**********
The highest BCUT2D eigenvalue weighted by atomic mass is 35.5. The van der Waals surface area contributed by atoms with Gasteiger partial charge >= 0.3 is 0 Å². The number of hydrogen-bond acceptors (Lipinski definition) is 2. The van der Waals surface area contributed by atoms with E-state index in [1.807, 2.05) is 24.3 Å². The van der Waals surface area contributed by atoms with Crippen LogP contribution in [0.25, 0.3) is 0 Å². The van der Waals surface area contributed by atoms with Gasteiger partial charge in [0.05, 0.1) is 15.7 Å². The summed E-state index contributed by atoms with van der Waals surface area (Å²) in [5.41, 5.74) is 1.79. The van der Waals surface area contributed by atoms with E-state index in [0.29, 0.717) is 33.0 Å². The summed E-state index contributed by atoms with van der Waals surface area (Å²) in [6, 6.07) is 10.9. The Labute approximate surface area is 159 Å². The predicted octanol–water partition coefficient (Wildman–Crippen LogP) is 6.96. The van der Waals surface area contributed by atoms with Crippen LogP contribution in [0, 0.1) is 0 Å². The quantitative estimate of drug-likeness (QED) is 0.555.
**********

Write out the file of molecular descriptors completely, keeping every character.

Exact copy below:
The highest BCUT2D eigenvalue weighted by atomic mass is 35.5. The van der Waals surface area contributed by atoms with Gasteiger partial charge >= 0.3 is 0 Å². The number of hydrogen-bond acceptors (Lipinski definition) is 2. The van der Waals surface area contributed by atoms with E-state index in [1.807, 2.05) is 24.3 Å². The van der Waals surface area contributed by atoms with Crippen LogP contribution in [0.25, 0.3) is 0 Å². The van der Waals surface area contributed by atoms with Gasteiger partial charge in [0.05, 0.1) is 15.7 Å². The summed E-state index contributed by atoms with van der Waals surface area (Å²) in [5.41, 5.74) is 1.79. The van der Waals surface area contributed by atoms with E-state index in [0.29, 0.717) is 33.0 Å². The summed E-state index contributed by atoms with van der Waals surface area (Å²) in [6, 6.07) is 10.9. The Labute approximate surface area is 159 Å². The predicted octanol–water partition coefficient (Wildman–Crippen LogP) is 6.96. The van der Waals surface area contributed by atoms with Crippen LogP contribution in [0, 0.1) is 0 Å². The quantitative estimate of drug-likeness (QED) is 0.555.